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Why You Should Use Humic Acid In The Garden
In recent years we have seen a push towards organic gardening. But organic gardening when done incorrectly can lead to nutrient deficiencies and ultimately low yields. This is why humic acid is starting to make its way into the world of gardening both organically and conventional. This gardening in Canada article looks at why you should use humic acid in the garden.
If you are new to this blog my name is Ashley and I am a soil scientist. I am located in a Canadian Zone 3 and a USDA Zone 4. I write articles, make YouTube videos, Instagram posts all designed for Canadians and Cold Climate gardeners using science-based methods. If you are looking for anything specific be sure to let me know in the comments down below.
If you want to learn more about humic acid and houseplants check out this article here.
I will start this article out by saying humic acid can be sourced from a wide variety of sources. This means not all humic acids are ethical, nor are they created equally! The only humic acid I use is called Kaytonik. I use Kaytonik both outside and indoors. I have noticed awesome results and healthier soil. If you want to grab Kaytonic fertilizer check out this link here. Also, be sure to follow them on Instagram or Facebook.
What is Humic Acid?
Humic acid is not a fertilizer, it is a conditioner for the soil and the plant. Some refer to it as a biostimulant because it is able to aid in chemical reactions needed for nutrient uptake. Biostimulants help with increasing nutrient uptake via better nutrient utilization. This increase in utilization means the plant is better at handling stress from the weather, pests and diseases.
Humic acid is not well understood by the scientific community and is actually highly debated! Some believe it is not naturally occurring at all and others believe it exists but is impossible to extract. The commercially available forms are simply peat or coal that has been exposed to highly alkaline solution. This means the resulting compound is a group of compounds not a single acid.
Because humic acid is considered a group of compounds the consistency and effectiveness between products can vary. The compounds within the product will vary based on the source of the organic material & the alkaline mixture used. The main elements within every mixture include carbon, hydrogen and oxygen. The carbon in humic acid is the key to why humic acid is so valuable to our plants.
Chemical Benefits Of Humic Acid
When you think about humic acid and organic gardening the word chemical benefits does not come to mind. But the truth is that humic acid has unique chemistry when applied to a soil system. Humic acids are excellent chelators of soil minerals and nutrients.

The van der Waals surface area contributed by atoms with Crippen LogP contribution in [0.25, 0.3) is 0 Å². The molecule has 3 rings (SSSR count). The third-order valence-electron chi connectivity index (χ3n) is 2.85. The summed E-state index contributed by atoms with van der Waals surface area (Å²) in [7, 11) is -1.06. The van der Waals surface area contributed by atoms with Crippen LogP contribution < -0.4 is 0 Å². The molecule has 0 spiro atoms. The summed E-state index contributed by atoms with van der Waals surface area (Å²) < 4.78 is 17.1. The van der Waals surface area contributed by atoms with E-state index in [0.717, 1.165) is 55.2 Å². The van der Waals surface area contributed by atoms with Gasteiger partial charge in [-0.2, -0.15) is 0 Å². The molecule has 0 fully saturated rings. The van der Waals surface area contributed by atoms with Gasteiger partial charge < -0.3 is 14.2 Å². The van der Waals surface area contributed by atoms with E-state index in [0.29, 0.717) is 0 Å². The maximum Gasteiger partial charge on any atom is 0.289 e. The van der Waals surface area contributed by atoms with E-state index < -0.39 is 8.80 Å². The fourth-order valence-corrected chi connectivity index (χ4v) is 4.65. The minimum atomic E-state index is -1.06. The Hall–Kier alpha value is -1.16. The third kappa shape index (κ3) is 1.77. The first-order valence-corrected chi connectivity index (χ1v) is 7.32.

Chelation is a process where large molecules that are not bioavailable become available for plant uptake. In many cases with clay soil, there is an abundance of nutrients waiting to be utilized. The issue is that the nutrients are not in a bioavailable format for uptake.
Humic acid allows for a process called chelation where nutrients are made more available for the plants. This results in higher yields and few cases of nutrient-related diseases such as blossom end rot.
For example, Humic acid increases phosphorus (P) availability and uptake. Phosphorus is often bound tightly with nutrients such as iron (Fe) and aluminum (Al). This makes for a molecule that is much too large for plant uptake. Humic acid turns these compounds into water-soluble bioavailable forms for plant uptake
Increased Cation Exchange Capacity When Using Humic Acid
Another benefit of Humic is an increased cation exchange capacity (CEC). The CEC is the cation exchange capacity of the soil. Meaning CEC is a measure of a soil’s ability to hold positively charged ions called cations. Most plant nutrients are cations or positively charged ions.
The CEC of soil helps molecules within the soil hold onto hold nutrients. Similar to how a battery holds a power charge. Humic acid is able to increase the natural nutrient holding capacity of the soil. For clay soil gardeners this is simply an added bonus. But for gardeners in sandy or sandy loam soils, this is a major game-changer.
Humic acid in the presence of soil prevents nutrients from leaching out of the soil. This ultimately means it is more available to the plant. We talked about this also in the houseplant article and how it relates to exponential growth.
Changes In Soil pH When Using Humic Acid
Humic acid also has the ability to buffer soil pH. I have spoken about the importance of soil pH and nutrient uptake over on my youtube channel many times. With humic acid, we can observe a decrease in the pH of acidic soils and increase the pH of basic soils by absorbing or releasing hydrogen ions. This buffering capacity allows for a more neutral pH. In turn, plant nutrients are more available. For more on soil pH and nutrient uptake check out Gardening In Canada on YouTube.
Physical Changes In The Soil
Humic Acids are known as soil conditioners, not fertilizers. This means they improve soil structure and function. Humic acid due to its chemical properties is able to increase soil aggregation. Soil aggregation means that soil particles clump together and reduce soil losses through weathering. Over time rotting roots, bugs and fungi will help to create air pockets and increase aeration within the soil.
This change in physical soil structure is beneficial to sandy soils because it helps with water retention. But it is also valuable to clay soils because it reduces the chances of topsoil losses as well. This ultimately benefits the plants regardless of the soil type below.
If you want to grab some humic acid for your houseplants check out this link here. If you want to learn more about humic acid in the garden check out this link here.